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The part of a building facing a street or courtyard.

A real estate professional who assists in a transaction but does not have a agency relationship with that party.  Also known as transaction broker or intermediary.

Fair Credit Billing Act
Federal law that governs credit and charge card billing errors.

Fair Credit Reporting Act
Federal law designed to regulate procedures and prevent old or inaccurate information from staying in consumer credit files.  This act provides individuals the right to inspect their own credit files, although the credit bureau may charge a fee.

Fair Debt Collection Practices Act
Federal law outlawing debtor harassment and and regulates collection agencies, original creditors' collection offices (if separate) and creditors' lawyers.

Fair Housing Act
A law that prohibits discrimination in all facets of the homebuying process on the basis of race, color, national origin, religion, sex, familial status, or disability.

Fair market value
The hypothetical price that a willing buyer and seller will agree upon when they are acting freely, carefully, and with complete knowledge of the situation.

Fannie Mae
Federal National Mortgage Association (FNMA); a federally-chartered enterprise owned by private stockholders that purchases residential mortgages and converts them into securities for sale to investors; by purchasing mortgages, Fannie Mae supplies funds that lenders may loan to potential homebuyers.

Farmer's Home Administration (FMHA)
A U.S. Department of Agriculture agency that provides credit to farmers and rural residents.

A flat board that runs horizontally along the eaves of a roof, typically capping the ends of the roof rafters to give the roof edge a more finished look and provide a base for attaching gutters.

Federal Home Loan Bank Board (FHLBB)
The former name for the regulatory and supervisory agency for federally chartered savings institutions.  This agency is now called the Office of Thrift Supervision

Federal Home Loan Mortgage Corporation (FHLMC)
The Federal Home Loan Mortgage Corporation is commonly known as Freddie Mac.  This corporation buys mortgages from lending institutions, pools them with other loans and sells shares to investors.

Federal Housing Administration (FHA)
This government agency provides low-rate mortgages to buyers who make a down payment as small as 3 percent.

Federal National Mortgage Association (FNMA) also know as "Fannie Mae"
A tax-paying corporation created by Congress that purchases and sells conventional residential mortgages as well as those insured by FHA or guaranteed by VA.

Federal Reserve Board
A group of economists and other experts who set the nation's monetary policy.  The boards most powerful tool to control inflation is the power to control interest rates.

Fee simple / Fee simple absolute
Also called fee simple absolute, this type of ownership is the maximum interest a person can have in a piece of real estate.  It entitles the owner to use the property in any manner they see fit, in accordance with state and local laws.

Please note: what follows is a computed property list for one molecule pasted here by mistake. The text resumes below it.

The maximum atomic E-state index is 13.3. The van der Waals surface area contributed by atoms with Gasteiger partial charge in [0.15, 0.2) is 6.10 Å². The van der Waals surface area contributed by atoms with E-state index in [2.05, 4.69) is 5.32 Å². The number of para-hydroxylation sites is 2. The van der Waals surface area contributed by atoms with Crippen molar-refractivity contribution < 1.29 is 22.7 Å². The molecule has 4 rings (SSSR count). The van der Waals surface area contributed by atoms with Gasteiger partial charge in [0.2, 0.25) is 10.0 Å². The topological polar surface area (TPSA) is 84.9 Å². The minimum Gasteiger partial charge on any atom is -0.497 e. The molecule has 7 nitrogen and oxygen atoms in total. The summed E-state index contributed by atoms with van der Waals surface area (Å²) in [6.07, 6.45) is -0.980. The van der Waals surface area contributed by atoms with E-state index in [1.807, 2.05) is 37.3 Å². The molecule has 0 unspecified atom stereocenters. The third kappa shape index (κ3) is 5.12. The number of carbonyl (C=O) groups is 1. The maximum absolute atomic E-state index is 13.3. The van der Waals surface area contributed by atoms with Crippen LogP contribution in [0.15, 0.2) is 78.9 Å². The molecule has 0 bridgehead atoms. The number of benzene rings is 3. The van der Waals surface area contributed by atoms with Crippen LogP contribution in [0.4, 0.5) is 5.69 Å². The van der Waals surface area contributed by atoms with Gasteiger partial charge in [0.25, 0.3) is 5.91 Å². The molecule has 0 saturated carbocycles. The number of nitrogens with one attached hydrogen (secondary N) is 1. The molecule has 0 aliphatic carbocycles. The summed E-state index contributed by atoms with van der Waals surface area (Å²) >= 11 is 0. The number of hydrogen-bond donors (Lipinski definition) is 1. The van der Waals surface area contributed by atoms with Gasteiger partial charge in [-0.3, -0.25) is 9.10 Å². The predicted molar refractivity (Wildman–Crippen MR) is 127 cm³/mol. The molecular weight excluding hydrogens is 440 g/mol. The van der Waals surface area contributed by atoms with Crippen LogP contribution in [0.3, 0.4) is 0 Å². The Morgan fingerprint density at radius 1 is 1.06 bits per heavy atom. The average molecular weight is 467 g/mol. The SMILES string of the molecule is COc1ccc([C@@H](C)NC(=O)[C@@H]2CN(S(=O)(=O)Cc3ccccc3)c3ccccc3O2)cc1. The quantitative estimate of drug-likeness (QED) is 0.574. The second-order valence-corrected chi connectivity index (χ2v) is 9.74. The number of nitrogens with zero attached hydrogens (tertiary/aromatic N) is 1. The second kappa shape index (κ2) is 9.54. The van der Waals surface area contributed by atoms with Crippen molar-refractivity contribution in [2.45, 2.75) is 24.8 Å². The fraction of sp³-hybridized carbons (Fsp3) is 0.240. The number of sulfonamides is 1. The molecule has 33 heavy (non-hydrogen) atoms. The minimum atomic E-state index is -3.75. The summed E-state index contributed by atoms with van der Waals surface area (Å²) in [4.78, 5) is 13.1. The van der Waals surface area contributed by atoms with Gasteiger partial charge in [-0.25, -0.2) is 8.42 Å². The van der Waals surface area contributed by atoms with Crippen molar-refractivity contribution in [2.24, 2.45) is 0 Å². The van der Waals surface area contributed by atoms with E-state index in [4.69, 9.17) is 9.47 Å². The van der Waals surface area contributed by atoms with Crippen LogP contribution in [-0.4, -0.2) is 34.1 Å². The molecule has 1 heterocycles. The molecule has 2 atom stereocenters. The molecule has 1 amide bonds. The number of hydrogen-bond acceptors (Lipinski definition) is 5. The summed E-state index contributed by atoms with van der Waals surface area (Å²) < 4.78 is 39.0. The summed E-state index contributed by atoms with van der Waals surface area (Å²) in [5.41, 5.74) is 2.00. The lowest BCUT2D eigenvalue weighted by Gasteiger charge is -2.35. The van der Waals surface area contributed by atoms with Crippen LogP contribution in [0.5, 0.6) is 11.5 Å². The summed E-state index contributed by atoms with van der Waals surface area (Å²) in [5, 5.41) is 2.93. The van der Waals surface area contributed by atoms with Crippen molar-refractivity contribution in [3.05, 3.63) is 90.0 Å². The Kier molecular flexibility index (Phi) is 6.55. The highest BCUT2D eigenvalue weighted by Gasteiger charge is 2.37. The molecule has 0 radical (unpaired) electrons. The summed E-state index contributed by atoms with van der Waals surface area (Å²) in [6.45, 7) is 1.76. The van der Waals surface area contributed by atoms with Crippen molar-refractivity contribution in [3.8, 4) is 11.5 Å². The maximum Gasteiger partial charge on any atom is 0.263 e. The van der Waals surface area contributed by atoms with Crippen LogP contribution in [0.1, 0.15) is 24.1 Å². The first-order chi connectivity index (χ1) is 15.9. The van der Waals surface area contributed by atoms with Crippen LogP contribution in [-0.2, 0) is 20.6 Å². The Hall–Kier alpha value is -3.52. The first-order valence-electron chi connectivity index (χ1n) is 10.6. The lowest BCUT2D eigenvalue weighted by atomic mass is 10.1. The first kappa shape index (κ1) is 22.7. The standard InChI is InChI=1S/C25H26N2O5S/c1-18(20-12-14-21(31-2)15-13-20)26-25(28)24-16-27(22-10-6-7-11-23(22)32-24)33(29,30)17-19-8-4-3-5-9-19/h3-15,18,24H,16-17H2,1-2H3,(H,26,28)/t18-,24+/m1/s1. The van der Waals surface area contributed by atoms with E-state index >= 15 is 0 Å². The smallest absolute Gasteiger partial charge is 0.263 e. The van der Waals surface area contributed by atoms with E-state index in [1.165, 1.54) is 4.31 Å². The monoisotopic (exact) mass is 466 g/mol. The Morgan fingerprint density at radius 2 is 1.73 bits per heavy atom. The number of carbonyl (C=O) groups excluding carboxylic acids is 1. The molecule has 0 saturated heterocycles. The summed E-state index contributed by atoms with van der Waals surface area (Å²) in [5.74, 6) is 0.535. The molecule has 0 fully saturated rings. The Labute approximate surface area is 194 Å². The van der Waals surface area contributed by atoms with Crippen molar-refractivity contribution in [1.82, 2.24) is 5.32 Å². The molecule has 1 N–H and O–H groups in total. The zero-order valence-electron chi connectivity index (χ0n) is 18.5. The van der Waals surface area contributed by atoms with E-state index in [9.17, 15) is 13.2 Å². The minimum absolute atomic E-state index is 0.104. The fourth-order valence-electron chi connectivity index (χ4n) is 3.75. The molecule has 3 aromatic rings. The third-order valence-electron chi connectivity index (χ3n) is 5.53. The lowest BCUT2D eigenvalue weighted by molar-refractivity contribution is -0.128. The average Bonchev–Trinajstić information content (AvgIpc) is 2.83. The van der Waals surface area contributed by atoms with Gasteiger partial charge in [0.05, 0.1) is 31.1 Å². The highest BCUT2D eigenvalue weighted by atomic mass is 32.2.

A term referring to the way windows are arranged in a building.

FHA loans
Federal Housing Administration; established in 1934 to advance homeownership opportunities for all Americans; assists homebuyers by providing mortgage insurance to lenders to cover most losses that may occur when a borrower defaults; this encourages lenders to make loans to borrowers who might not qualify for conventional mortgages.

FHA Mortgage Insurance
Requires a fee (up to 2.25 percent of the loan amount) paid at closing to insure the loan with the Federal Housing Administration (FHA).  In addition to the one time fee, the FHA also requires an additional insurance fee of up to 0.5 percent of the current loan amount, paid in monthly installments.  The lower the down payment, the more years the fee must be paid.

Fiduciary duty
The relationship of trust that buyers and sellers expect and due from a real estate agent.

Field changes
Modifications made on the construction site that do not match blueprints.

In most states, title insurers file rate schedules, title insurance policies and endorsement forms with the State Insurance Department or other state agency and then may use such items or rates starting within a specified period of time after filing. Rates so filed usually are mandatory.

Fill dirt
Soil brought in to solidify a finished foundation.

Filled land
An area where the ground has been raised by adding dirt, gravel or other fill material.

Finish grade
A finish that prepares a lot for landscaping.

Fire wall
A buffer composed of fire-resistant material.

Firm commitment
A written promise made by a lender to loan money for the purchase of property.

First mortgage
The primary mortgage on a property.  As the most senior voluntary lien, the first mortgage takes priority over all other voluntary liens.

Fixed time
The specific weeks in a year that an owner of a timeshare arrangement has access to accommodations.

Fixed-rate mortgage
A mortgage with payments that remain the same throughout the life of the loan because the interest rate and other terms are fixed and do not change.